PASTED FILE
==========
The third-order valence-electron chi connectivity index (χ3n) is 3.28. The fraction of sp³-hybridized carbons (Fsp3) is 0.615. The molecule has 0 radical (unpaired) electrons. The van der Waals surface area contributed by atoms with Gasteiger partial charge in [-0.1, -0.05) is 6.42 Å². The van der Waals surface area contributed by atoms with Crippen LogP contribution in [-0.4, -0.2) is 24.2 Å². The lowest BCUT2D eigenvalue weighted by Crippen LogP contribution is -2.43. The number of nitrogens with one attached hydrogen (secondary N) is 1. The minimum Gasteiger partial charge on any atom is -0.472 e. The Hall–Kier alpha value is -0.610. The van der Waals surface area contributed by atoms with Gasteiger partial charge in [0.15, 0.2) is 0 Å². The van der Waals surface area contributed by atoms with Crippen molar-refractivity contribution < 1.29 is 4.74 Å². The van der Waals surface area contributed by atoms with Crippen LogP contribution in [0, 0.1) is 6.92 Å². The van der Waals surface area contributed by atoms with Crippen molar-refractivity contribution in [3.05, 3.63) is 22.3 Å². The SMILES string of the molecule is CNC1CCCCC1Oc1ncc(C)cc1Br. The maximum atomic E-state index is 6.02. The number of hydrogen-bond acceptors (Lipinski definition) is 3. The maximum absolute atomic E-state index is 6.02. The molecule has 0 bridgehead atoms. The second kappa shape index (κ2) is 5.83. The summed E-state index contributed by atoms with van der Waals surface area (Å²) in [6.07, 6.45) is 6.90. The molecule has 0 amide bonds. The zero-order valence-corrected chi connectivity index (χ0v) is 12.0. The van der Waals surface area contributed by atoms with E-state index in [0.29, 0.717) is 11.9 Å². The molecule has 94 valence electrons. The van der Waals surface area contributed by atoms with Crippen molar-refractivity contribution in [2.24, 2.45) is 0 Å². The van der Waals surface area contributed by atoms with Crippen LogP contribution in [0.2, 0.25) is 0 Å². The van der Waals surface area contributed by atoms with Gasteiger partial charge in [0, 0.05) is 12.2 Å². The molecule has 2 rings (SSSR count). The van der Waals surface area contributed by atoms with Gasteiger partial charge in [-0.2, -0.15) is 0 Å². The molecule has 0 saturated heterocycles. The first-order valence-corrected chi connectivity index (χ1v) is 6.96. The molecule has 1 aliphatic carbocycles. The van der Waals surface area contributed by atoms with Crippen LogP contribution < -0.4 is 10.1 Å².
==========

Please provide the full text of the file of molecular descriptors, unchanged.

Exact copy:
The third-order valence-electron chi connectivity index (χ3n) is 3.28. The fraction of sp³-hybridized carbons (Fsp3) is 0.615. The molecule has 0 radical (unpaired) electrons. The van der Waals surface area contributed by atoms with Gasteiger partial charge in [-0.1, -0.05) is 6.42 Å². The van der Waals surface area contributed by atoms with Crippen LogP contribution in [-0.4, -0.2) is 24.2 Å². The lowest BCUT2D eigenvalue weighted by Crippen LogP contribution is -2.43. The number of nitrogens with one attached hydrogen (secondary N) is 1. The minimum Gasteiger partial charge on any atom is -0.472 e. The Hall–Kier alpha value is -0.610. The van der Waals surface area contributed by atoms with Gasteiger partial charge in [0.15, 0.2) is 0 Å². The van der Waals surface area contributed by atoms with Crippen molar-refractivity contribution < 1.29 is 4.74 Å². The van der Waals surface area contributed by atoms with Crippen LogP contribution in [0, 0.1) is 6.92 Å². The van der Waals surface area contributed by atoms with Crippen molar-refractivity contribution in [3.05, 3.63) is 22.3 Å². The SMILES string of the molecule is CNC1CCCCC1Oc1ncc(C)cc1Br. The maximum atomic E-state index is 6.02. The number of hydrogen-bond acceptors (Lipinski definition) is 3. The maximum absolute atomic E-state index is 6.02. The molecule has 0 bridgehead atoms. The second kappa shape index (κ2) is 5.83. The summed E-state index contributed by atoms with van der Waals surface area (Å²) in [6.07, 6.45) is 6.90. The molecule has 0 amide bonds. The zero-order valence-corrected chi connectivity index (χ0v) is 12.0. The van der Waals surface area contributed by atoms with E-state index in [0.29, 0.717) is 11.9 Å². The molecule has 94 valence electrons. The van der Waals surface area contributed by atoms with Crippen molar-refractivity contribution in [2.24, 2.45) is 0 Å². The van der Waals surface area contributed by atoms with Crippen LogP contribution in [0.2, 0.25) is 0 Å². The van der Waals surface area contributed by atoms with Gasteiger partial charge in [0, 0.05) is 12.2 Å². The molecule has 2 rings (SSSR count). The van der Waals surface area contributed by atoms with Gasteiger partial charge in [-0.2, -0.15) is 0 Å². The molecule has 0 saturated heterocycles. The first-order valence-corrected chi connectivity index (χ1v) is 6.96. The molecule has 1 aliphatic carbocycles. The van der Waals surface area contributed by atoms with Crippen LogP contribution < -0.4 is 10.1 Å².